Kim Rohrer blogs at Kim’s Kitchen Sink about everything interesting including things like knitting, gardening, baking, technology, and friendship.
If you’re like me, you’ve amassed quite a collection of gear over the years…and if you’re like me, you might not have a beautiful suburban garage in which to store said gear. In a small apartment, or even in a small home (ah, city life), storage space is often limited, and miscellaneous gear ends up all over the place. Whether you’re finding tucked-away corners for your gear or storing it away from your house (hello, Extra Space!) when not in use, it’s important to keep things organized.
The best thing I ever did was create a Camping Box (ok, well, now we have a Camping Box, a Backpacking Box, and a Miscellaneous Extra Outdoors Supplies Box as well, but still). Inside the camping box is (almost) everything we need for a weekend mountain getaway, and oh man, do I love it.
While my husband may not understand the giddy excitement of realizing I could fit TWO SMALLER boxes inside the main box (and -gasp- a THIRD box inside one of the smaller boxes! Excuse me while I hyperventilate over here. More on this later.) for even further organization, I think he’s sold on the idea. It’s just so easy to pack: we never forget crucial items, it fits easily into our small-ish car, and most importantly (to me) it corrals all of our gear into one closet.
Yes, this means that we have duplicates of many things – we’ve accumulated them bit by bit, relegating older kitchen items to the box when we upgrade or replace them in the house. Pro tip: if you build your collection bit by bit, it’s easy to do, it’s cheaper, and you’ll avoid buying things you don’t need. And then, when it’s time to hit the road, packing is crazy easy.
“So, Kim. What goes into this miraculously-organized box of yours?” I’m glad you asked! After 29 years of camping, and about 6 or so years of camping on my own as an adult (ie: without parents to mooch from), I think I have this nailed down. And because this is a blog post about efficiency and organization, I consider it my civic duty to help where help can be given.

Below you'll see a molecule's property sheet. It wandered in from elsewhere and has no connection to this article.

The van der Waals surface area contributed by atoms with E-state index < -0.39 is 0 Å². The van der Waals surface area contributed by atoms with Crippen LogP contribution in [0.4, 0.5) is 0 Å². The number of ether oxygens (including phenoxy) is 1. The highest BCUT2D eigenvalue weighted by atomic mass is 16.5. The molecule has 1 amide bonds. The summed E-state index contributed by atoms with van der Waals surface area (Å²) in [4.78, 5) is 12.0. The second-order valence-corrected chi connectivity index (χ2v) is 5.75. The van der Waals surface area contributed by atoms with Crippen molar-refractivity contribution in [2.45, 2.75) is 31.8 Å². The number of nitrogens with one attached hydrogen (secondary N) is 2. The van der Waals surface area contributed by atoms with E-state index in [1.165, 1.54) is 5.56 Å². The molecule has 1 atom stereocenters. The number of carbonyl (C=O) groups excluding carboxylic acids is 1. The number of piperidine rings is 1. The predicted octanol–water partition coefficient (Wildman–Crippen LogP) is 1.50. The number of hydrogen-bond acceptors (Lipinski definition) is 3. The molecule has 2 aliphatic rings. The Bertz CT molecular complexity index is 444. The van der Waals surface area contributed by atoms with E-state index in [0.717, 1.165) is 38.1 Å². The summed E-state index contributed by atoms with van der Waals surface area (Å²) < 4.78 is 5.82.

I present: The Camping Box.
I love a good list, so here’s what’s in the camping box.
● Aluminum foil (always comes in handy!)
● Garbage Bags (I also keep zip-top bags in various sizes in with the garbage bags)
● Hand sanitizer (a pump-top that locks is convenient)
● Dish soap (environmentally-friendly, campground-dumping-safe) and a sponge
● First Aid kit (bandaids and neosporin: crucial)
● Lanterns (1 propane, with extra mantles, and 1 battery-operated, for the tent)
● Cutting Board
● Dish-washing bins (two: one for soapy water, one for clean water for rinsing)
● Cups (4), plates (5), bowls (6) for eating (we have a few extras)
● Pans (2), pots (2, one with lid)
● Shop towels (better than paper towels for campground cleanup)
● Utensils (slotted spoon, silicone brush, stirring spoon, spatula, tongs)
● Small dustpan and brush (for sweeping out the tent)
● Tarp (for under the tent)
● Extender sticks (for roasting marshmallows)
● Bonus: usually we’ll throw in our really nice knife (and its sheath) before we go, since we only have one of those.
And inside this box are two smaller boxes.
Box 1: The Miscellany
● Bug wipes (OH MAN I love these things. Natrapel: if you’re reading, will you sponsor my life?)
● Bandanas (2, one for each of us)
● Headlamps (2, one for each of us – pro tip: keeping the headlamps in a smaller box within the larger box makes them easy to access when you’re looking for them outside of camping trips)
● Miscellaneous extra camping things (compass, poncho, matches, anything small we find around when we’re packing)
Box 2: The Utensils
● An array of disposable utensils
● Bottle/can opener
● Sharp knives
● An even smaller box (a pencil box, actually), to hold our reusable forks, spoons and knives
The Camping Box lives in our dining room closet (it’s under the stairs that go to the top floor of our duplex, so it’s awkwardly shaped but rather large), along with the tent and camp stove (which sit on top of it) and a tub of propane canisters (for which we can never quite find the right, safest storage place) stuffed with dish towels (for drying dishes at the campsite, and for keeping the propane from clanking around while packing/driving). Our camping chairs are stored in the basement under the house, for easy access to the backyard (gotta have seating for impromptu parties), though if I’m being honest, during high season they tend to end up in the living room. Nobody’s perfect.
Ok, so now you know all my camping secrets, or at least the ones related to gear and storage. Do you have any questions? Did I forget something? Are you inspired to get out there and commune with nature? How do you wrangle your gear? Let’s nerd out about storage and organization together!Camping Gear Storage and Organization (Bonus: What You Should Pack) by Guest Contributor